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      Something Wicked This Way Comes...   10/09/2019

      The Autumn Supporter Giveaway!       Welcome to the very first of the seasonal BCF supporter giveaways! This month also marks one year since I took on the forum, so I want to say an extra huge thank you to all of you for keeping this place going. I have a little bit more to say about that later but, for now, let's get to the giveaway!     The Autumn Giveaway winner will be getting two Penguin Little Black Classics, The Tell-Tale Heart by Edgar Allan Poe and To Be Read At Dusk by Charles Dickens. Both of these little books contain three atmospheric short stories, perfect for autumnal evenings. The winner will also get Mary Shelley tea (a lavender and vanilla black tea) from Rosie Lea Tea's Literary Tea Collection (https://www.rosieleatea.co.uk/collections/literary-tea-collection) and a chocolate skull, to really get that spooky atmosphere .   and...   A special treat for a special month. The winner will choose one of the following recent paperback releases from the independent bookshop Big Green Bookshop:       The Wych Elm by Tana French A House of Ghosts by W.C. Ryan Melmoth by Sarah Perry The Familiars by Stacey Halls  The Dark Descent of Elizabeth Frankenstein by Kiersten White   The winner will be chosen via the usual random selection process in one week. Patreon supporters are entered automatically. If you aren't a patreon supporter but you'd like to join in with this giveaway, you can support here: https://www.patreon.com/bookclubforum.   I really hope you're all going to like this introduction to the seasonal giveaways. It's been a lot of fun to put together. Other chocolate skulls may have been harmed during the selection process…     
Raven

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I've been meaning to re-read those two A Mole books at some point too, and then move on to the later ones. I just hope the later ones don't disappoint as I loved the teenage diaries!

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On ‎12‎/‎11‎/‎2018 at 12:36 PM, ~Andrea~ said:

I've been meaning to re-read those two A Mole books at some point too, and then move on to the later ones. I just hope the later ones don't disappoint as I loved the teenage diaries!

 

I quite enjoyed re-reading them, but I don't know about what comes next. 

 

I looked up the next book online (True Confessions of) and it looks to be half a book about Adrian, and then the other half is split between the diaries of Sue Townsend and Margaret Thatcher!  After that, I think the series is exclusively about Adrian, but if you want to read the lot, there seem to be several different compilations you can read. 

 

See Wikipedia for more details!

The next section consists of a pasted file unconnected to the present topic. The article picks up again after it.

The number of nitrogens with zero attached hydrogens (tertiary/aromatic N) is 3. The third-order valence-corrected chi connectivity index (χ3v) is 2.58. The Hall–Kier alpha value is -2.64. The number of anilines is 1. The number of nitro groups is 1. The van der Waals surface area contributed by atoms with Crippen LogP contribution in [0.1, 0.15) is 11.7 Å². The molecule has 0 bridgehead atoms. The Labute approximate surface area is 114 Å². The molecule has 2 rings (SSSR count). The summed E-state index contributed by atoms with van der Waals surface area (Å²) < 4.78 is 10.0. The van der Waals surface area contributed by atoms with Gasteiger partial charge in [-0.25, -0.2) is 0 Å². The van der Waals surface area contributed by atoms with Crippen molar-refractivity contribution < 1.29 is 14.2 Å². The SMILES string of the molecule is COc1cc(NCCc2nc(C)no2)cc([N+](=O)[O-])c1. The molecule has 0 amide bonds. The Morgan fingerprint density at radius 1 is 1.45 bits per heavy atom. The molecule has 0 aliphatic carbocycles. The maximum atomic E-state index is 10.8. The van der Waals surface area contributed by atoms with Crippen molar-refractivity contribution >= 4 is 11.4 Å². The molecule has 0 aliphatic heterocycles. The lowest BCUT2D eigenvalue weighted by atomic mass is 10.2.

Personally, I'm going to wait until I see the books pop up cheap on Kindle or if I see them second-hand.

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So the tally for 2018 came in at 27, so close to 30 which was my target at the beginning of the year (especially as I have two books nearly, but not quite finished...). 

 

Oh well, onwards with 2019 I suppose!

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13 hours ago, Raven said:

So the tally for 2018 came in at 27, so close to 30 which was my target at the beginning of the year (especially as I have two books nearly, but not quite finished...). 

 

Oh well, onwards with 2019 I suppose!

 

Well done! 27 is such a huge, wonderful number of books to read in one year!! (Didn't lay it on too thick, did I?)

 

But seriously, well done. Happy reading in 2019. :)

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On 01/01/2019 at 11:56 AM, Raven said:

So the tally for 2018 came in at 27, so close to 30 which was my target at the beginning of the year (especially as I have two books nearly, but not quite finished...). 

 

Oh well, onwards with 2019 I suppose!

 

That's twice as many as me. I've given up setting goals. Happy reading this year.

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On ‎02‎/‎01‎/‎2019 at 1:32 AM, Kylie said:

 

Well done! 27 is such a huge, wonderful number of books to read in one year!! (Didn't lay it on too thick, did I?)

 

 

Enjoying the cricket?

 

Thanks for the best wishes, all!

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On 05/01/2019 at 6:10 AM, Raven said:

 

Enjoying the cricket?

 

 

Harsh. :( But yes, I enjoy watching it even when we lose!

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14 hours ago, Kylie said:

I enjoy watching it even when we lose!

 

Good job, really! 

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10 hours ago, Raven said:

 

No, you haven't, but you have gone for 36... ;) 

 

If it happened more than 100 years ago, it doesn't count. Everyone knows that. :P

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On 27/01/2016 at 11:05 PM, Raven said:

Thinking about doing a John Wyndham re-read.

 

Here's the list so far:

 

The Day of the Triffids (1951)
The Kraken Wakes (1953)
The Chrysalids (1955)
The Seeds of Time (1956)
Consider Her Ways and Others (1956)
The Midwich Cuckoos (1957)
The Outward Urge (1959)
Trouble with Lichen (1960)
Chocky (1968)
Web (1979)
Plan for Chaos (2009)

 

And three years later...

 

Seriously thinking about doing this now.  I need to slot The Secret People (1935) in there as well.  Not sure I have a copy of it.

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The above is on hold for the moment, until I can get a copy of The Secret People!

 

In the meantime, reading The October Man has led to me re-reading Rivers of London (again!).

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On 20/06/2019 at 5:38 PM, Raven said:

The above is on hold for the moment, until I can get a copy of The Secret People!

 

In the meantime, reading The October Man has led to me re-reading Rivers of London (again!).